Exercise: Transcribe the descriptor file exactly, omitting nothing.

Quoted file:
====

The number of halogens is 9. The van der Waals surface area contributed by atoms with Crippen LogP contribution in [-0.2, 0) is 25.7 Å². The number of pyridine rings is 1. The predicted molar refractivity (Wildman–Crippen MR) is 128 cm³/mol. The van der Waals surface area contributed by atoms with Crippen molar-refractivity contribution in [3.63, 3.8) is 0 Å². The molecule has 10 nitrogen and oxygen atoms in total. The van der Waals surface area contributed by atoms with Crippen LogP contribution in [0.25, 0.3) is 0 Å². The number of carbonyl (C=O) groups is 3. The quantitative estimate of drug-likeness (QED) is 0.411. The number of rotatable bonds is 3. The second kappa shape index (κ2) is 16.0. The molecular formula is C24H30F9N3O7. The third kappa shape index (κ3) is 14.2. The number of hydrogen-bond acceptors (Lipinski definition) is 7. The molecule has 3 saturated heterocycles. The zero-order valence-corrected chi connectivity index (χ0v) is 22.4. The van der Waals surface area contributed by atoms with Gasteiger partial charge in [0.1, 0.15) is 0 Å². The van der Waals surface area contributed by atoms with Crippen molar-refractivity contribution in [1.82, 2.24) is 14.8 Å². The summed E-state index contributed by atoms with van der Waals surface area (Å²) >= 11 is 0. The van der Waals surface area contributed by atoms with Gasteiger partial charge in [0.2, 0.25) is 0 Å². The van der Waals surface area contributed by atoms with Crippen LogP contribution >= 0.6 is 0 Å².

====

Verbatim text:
The number of halogens is 9. The van der Waals surface area contributed by atoms with Crippen LogP contribution in [-0.2, 0) is 25.7 Å². The number of pyridine rings is 1. The predicted molar refractivity (Wildman–Crippen MR) is 128 cm³/mol. The van der Waals surface area contributed by atoms with Crippen molar-refractivity contribution in [3.63, 3.8) is 0 Å². The molecule has 10 nitrogen and oxygen atoms in total. The van der Waals surface area contributed by atoms with Crippen LogP contribution in [0.25, 0.3) is 0 Å². The number of carbonyl (C=O) groups is 3. The quantitative estimate of drug-likeness (QED) is 0.411. The number of rotatable bonds is 3. The second kappa shape index (κ2) is 16.0. The molecular formula is C24H30F9N3O7. The third kappa shape index (κ3) is 14.2. The number of hydrogen-bond acceptors (Lipinski definition) is 7. The molecule has 3 saturated heterocycles. The zero-order valence-corrected chi connectivity index (χ0v) is 22.4. The van der Waals surface area contributed by atoms with Gasteiger partial charge in [0.1, 0.15) is 0 Å². The van der Waals surface area contributed by atoms with Crippen molar-refractivity contribution in [1.82, 2.24) is 14.8 Å². The summed E-state index contributed by atoms with van der Waals surface area (Å²) >= 11 is 0. The van der Waals surface area contributed by atoms with Gasteiger partial charge in [0.2, 0.25) is 0 Å². The van der Waals surface area contributed by atoms with Crippen LogP contribution >= 0.6 is 0 Å².